18th June 2010, www.lbr.lk, By Shamindra Kulamannage
Unilever Sri Lanka is a marketing prodigy. Its brands dominate many aspects of daily life in Sri Lana from the soap we use to the products used to clean our homes and the food we eat.
The firm says its revenue has grown 200 percent from nine years ago. It’s achieved this growth during a period of upheaval both in the economy and in the retail trade in Sri Lanka – with the emergence of supermarkets.
These were some of the discussion points when LBR’s Shamindra Kulamannage met Unilever Sri Lanka Chairman Amal Cabraal.
Shamindra started by asking how the Unilever business fared last year
A: Unilever and I believe most other FMCG companies had an excellent year last year. Speaking of Unilever per say we had probably one of our best years, both from growth of our top line, growth of profitability as well as our competitive growth. We actually enhanced our market position and the best part of it was the top line growth was under pinned largely by the volume growth. However 2008 was actually a very difficult year for volumes because consumer goods prices went up dramatically. As a result consumers held back on volumes. But in 2009 we were able to regain and restore the significant volume growth.
LBR: How does Unilever Sri Lanka perceive modern trade? And looking at next three to five years what do you think modern trade will do the business you are in?
A: Well... modern trade brings very different challenges and with that very different opportunities. In Sri Lanka modern trade is still at an infant stage. That is, if you take a three year average, modern trade has grown probably over 20 to 30 percent. That is significant growth and today it accounts for close to 10 percent of retail trade. That would differ from category to category on some categories it would be as high as 40 or 50 percent. But if you average it out, in our business, it is roughly 10 percent and it is growing even faster this year as we speak. We see 20 to 30 percent growth.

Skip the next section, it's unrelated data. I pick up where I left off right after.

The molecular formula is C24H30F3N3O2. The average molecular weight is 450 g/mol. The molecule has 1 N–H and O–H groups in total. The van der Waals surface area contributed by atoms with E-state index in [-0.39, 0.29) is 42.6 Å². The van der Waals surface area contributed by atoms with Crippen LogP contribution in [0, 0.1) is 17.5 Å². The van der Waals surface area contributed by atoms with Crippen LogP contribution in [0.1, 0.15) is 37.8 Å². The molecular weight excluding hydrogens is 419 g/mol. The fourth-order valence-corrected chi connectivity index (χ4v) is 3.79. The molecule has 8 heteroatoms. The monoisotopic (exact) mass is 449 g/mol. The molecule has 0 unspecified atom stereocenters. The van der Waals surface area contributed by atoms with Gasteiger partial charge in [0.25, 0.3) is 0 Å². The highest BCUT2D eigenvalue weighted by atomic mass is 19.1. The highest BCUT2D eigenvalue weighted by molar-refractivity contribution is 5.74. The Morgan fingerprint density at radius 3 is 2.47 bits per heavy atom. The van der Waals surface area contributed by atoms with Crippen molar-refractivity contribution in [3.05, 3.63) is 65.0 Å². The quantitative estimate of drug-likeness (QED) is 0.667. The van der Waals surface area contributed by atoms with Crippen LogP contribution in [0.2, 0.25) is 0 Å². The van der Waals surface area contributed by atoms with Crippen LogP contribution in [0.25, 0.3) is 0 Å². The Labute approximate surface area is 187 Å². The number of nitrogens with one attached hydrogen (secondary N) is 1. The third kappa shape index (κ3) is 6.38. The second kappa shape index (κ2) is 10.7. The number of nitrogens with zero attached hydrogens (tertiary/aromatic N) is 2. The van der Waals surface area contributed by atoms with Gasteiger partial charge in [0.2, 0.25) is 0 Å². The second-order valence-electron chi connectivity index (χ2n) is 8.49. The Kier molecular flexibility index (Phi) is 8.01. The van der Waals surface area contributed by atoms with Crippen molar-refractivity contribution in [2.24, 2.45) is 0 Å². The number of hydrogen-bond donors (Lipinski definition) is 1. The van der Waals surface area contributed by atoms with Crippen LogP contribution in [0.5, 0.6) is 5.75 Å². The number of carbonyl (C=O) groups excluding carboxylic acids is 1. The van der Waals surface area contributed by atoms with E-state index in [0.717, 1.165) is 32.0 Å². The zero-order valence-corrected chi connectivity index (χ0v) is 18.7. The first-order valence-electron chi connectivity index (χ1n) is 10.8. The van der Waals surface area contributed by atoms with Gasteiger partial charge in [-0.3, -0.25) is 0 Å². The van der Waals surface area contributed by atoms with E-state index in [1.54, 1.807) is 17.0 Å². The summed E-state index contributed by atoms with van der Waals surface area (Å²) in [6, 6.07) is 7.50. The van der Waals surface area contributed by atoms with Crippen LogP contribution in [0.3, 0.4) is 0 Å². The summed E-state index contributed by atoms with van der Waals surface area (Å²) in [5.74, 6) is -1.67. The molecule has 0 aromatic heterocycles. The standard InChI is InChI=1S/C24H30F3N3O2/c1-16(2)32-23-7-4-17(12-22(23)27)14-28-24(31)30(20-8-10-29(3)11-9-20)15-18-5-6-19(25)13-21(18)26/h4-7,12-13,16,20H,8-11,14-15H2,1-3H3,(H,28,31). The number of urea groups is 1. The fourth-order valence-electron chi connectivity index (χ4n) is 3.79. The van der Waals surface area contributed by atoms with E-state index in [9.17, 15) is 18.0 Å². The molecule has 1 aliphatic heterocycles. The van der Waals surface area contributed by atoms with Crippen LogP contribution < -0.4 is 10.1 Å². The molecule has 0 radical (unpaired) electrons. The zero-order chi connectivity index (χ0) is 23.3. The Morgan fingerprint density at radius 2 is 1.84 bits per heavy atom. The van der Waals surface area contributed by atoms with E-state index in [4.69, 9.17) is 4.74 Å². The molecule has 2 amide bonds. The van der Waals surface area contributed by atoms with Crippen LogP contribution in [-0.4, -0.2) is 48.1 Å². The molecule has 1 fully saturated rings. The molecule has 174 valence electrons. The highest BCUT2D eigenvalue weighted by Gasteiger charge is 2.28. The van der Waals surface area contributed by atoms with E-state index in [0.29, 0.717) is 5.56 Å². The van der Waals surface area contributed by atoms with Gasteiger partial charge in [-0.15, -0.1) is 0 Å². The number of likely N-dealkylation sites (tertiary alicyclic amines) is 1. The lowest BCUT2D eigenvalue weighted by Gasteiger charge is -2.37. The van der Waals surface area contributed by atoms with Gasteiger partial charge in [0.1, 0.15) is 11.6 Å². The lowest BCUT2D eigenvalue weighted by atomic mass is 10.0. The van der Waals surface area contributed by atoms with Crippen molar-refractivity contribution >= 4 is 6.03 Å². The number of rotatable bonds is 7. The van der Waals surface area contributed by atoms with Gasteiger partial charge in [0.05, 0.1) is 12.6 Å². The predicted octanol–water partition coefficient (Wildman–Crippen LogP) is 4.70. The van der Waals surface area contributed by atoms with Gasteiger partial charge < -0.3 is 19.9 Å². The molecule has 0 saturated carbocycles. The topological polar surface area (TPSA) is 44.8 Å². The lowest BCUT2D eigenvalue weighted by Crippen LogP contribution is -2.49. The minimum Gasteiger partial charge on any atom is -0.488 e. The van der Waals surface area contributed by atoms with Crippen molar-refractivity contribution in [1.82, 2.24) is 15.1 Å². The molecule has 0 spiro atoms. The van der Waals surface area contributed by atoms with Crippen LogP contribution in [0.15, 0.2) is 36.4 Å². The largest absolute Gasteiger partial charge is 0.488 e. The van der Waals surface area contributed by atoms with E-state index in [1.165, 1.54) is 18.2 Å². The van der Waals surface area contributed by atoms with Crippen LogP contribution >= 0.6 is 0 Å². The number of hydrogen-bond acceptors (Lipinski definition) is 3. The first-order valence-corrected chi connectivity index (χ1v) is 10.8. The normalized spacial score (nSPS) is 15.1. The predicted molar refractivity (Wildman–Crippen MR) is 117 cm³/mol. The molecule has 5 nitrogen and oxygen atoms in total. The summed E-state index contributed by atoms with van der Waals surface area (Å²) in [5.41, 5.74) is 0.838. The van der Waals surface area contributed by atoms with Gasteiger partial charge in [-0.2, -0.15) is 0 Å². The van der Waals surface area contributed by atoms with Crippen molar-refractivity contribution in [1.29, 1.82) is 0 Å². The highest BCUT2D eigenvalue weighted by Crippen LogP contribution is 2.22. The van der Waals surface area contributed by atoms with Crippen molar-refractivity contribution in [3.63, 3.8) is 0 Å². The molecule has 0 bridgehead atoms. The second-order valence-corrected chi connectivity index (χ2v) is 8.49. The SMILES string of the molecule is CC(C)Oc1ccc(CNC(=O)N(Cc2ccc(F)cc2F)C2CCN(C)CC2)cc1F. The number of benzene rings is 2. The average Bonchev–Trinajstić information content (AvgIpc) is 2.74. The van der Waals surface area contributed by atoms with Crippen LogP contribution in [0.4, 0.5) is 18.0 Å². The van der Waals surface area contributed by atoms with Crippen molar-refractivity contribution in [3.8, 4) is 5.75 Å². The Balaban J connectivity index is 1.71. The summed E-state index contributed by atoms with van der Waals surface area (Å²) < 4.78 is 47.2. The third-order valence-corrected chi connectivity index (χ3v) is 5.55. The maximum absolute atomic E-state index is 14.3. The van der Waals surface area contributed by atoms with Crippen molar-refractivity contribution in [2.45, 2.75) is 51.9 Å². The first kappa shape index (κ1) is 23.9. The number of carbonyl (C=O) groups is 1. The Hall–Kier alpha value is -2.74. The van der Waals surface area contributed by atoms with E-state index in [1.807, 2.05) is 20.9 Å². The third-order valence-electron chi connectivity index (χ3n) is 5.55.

We always had a intermediate person between the shopper or customer or the consumer. That was our grocer. Whereas in modern trade we are interacting directly with the shopper who also happens to most often be the consumer. So that brings a different set of challenges.
But I’d rather talk of the different opportunities. So we have a huge opportunity to interact one to one with our shopper and consumer which we didn’t have previously.
LBR: Modern trade, I suppose, is fairly game changing to what you were doing five years ago. Like you said you have opportunities but also challenges because the supermarket chains can be very powerful. Your position with them can determine your brand's success. For instance on certain categories as much as 40 percent of sales take place though supermarkets. How are you dealing with these challenges?
A: How we are dealing is based on simple promise of a mutual links that lead us to joint actions. As much as we require the supermarket chains to sell our products consumers’ also demand the brands we supply.
There is a symbiotic relationship between the supermarket chains and us. If we want to have mutually successful businesses there is space for both to succeed provided we join hands because we both have one person in mind. That is the shopper.
We have a mutual customer at the end of the chain. So as long as we both put the ultimate customer or consumer at the prime position then I think most of this so called challenges can be turned in to an opportunity.
LBR: Another aspect of modern trade or supermarket retailing that we are seeing is this emerging of ‘private brands’ or brands that supermarket chains themselves introduce. These are generally lower priced than perhaps what you are selling. How do you meet the challenge of that?